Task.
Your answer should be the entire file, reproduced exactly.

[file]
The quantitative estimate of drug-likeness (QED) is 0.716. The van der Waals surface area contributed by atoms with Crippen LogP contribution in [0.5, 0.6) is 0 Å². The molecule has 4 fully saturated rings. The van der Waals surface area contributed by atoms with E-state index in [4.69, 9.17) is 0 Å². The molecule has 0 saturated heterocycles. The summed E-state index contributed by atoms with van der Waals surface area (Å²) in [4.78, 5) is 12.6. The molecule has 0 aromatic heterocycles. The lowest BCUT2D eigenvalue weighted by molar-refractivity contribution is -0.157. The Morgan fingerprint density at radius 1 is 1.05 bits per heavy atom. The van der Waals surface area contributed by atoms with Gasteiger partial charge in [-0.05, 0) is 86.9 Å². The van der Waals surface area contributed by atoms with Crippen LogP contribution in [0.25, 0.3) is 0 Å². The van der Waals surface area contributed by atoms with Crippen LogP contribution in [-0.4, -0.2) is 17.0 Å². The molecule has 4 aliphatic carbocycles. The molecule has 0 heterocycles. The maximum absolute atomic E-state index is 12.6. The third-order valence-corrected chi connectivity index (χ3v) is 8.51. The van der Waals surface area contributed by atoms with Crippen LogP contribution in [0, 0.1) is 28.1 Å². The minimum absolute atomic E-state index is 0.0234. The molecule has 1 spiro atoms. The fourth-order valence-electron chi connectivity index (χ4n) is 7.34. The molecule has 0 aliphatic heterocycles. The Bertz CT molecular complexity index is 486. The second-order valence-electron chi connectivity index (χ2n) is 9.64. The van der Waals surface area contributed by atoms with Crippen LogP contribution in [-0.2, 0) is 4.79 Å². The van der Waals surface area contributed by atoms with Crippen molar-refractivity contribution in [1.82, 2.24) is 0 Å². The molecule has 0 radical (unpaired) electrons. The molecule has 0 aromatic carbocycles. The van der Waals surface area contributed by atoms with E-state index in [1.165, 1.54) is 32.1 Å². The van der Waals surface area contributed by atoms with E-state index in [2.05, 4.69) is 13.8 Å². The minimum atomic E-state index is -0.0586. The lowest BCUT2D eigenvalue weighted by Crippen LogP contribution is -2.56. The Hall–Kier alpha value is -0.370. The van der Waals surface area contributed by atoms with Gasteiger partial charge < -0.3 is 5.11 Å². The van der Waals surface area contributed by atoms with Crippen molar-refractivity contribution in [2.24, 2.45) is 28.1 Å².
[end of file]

The quantitative estimate of drug-likeness (QED) is 0.716. The van der Waals surface area contributed by atoms with Crippen LogP contribution in [0.5, 0.6) is 0 Å². The molecule has 4 fully saturated rings. The van der Waals surface area contributed by atoms with E-state index in [4.69, 9.17) is 0 Å². The molecule has 0 saturated heterocycles. The summed E-state index contributed by atoms with van der Waals surface area (Å²) in [4.78, 5) is 12.6. The molecule has 0 aromatic heterocycles. The lowest BCUT2D eigenvalue weighted by molar-refractivity contribution is -0.157. The Morgan fingerprint density at radius 1 is 1.05 bits per heavy atom. The van der Waals surface area contributed by atoms with Gasteiger partial charge in [-0.05, 0) is 86.9 Å². The van der Waals surface area contributed by atoms with Crippen LogP contribution in [0.25, 0.3) is 0 Å². The van der Waals surface area contributed by atoms with Crippen LogP contribution in [-0.4, -0.2) is 17.0 Å². The molecule has 4 aliphatic carbocycles. The molecule has 0 heterocycles. The maximum absolute atomic E-state index is 12.6. The third-order valence-corrected chi connectivity index (χ3v) is 8.51. The van der Waals surface area contributed by atoms with Crippen LogP contribution in [0, 0.1) is 28.1 Å². The minimum absolute atomic E-state index is 0.0234. The molecule has 1 spiro atoms. The fourth-order valence-electron chi connectivity index (χ4n) is 7.34. The molecule has 0 aliphatic heterocycles. The Bertz CT molecular complexity index is 486. The second-order valence-electron chi connectivity index (χ2n) is 9.64. The van der Waals surface area contributed by atoms with Crippen LogP contribution in [-0.2, 0) is 4.79 Å². The van der Waals surface area contributed by atoms with Crippen molar-refractivity contribution in [1.82, 2.24) is 0 Å². The molecule has 0 radical (unpaired) electrons. The molecule has 0 aromatic carbocycles. The van der Waals surface area contributed by atoms with E-state index in [1.165, 1.54) is 32.1 Å². The van der Waals surface area contributed by atoms with E-state index in [2.05, 4.69) is 13.8 Å². The minimum atomic E-state index is -0.0586. The lowest BCUT2D eigenvalue weighted by Crippen LogP contribution is -2.56. The Hall–Kier alpha value is -0.370. The van der Waals surface area contributed by atoms with Gasteiger partial charge < -0.3 is 5.11 Å². The van der Waals surface area contributed by atoms with Crippen molar-refractivity contribution in [2.24, 2.45) is 28.1 Å².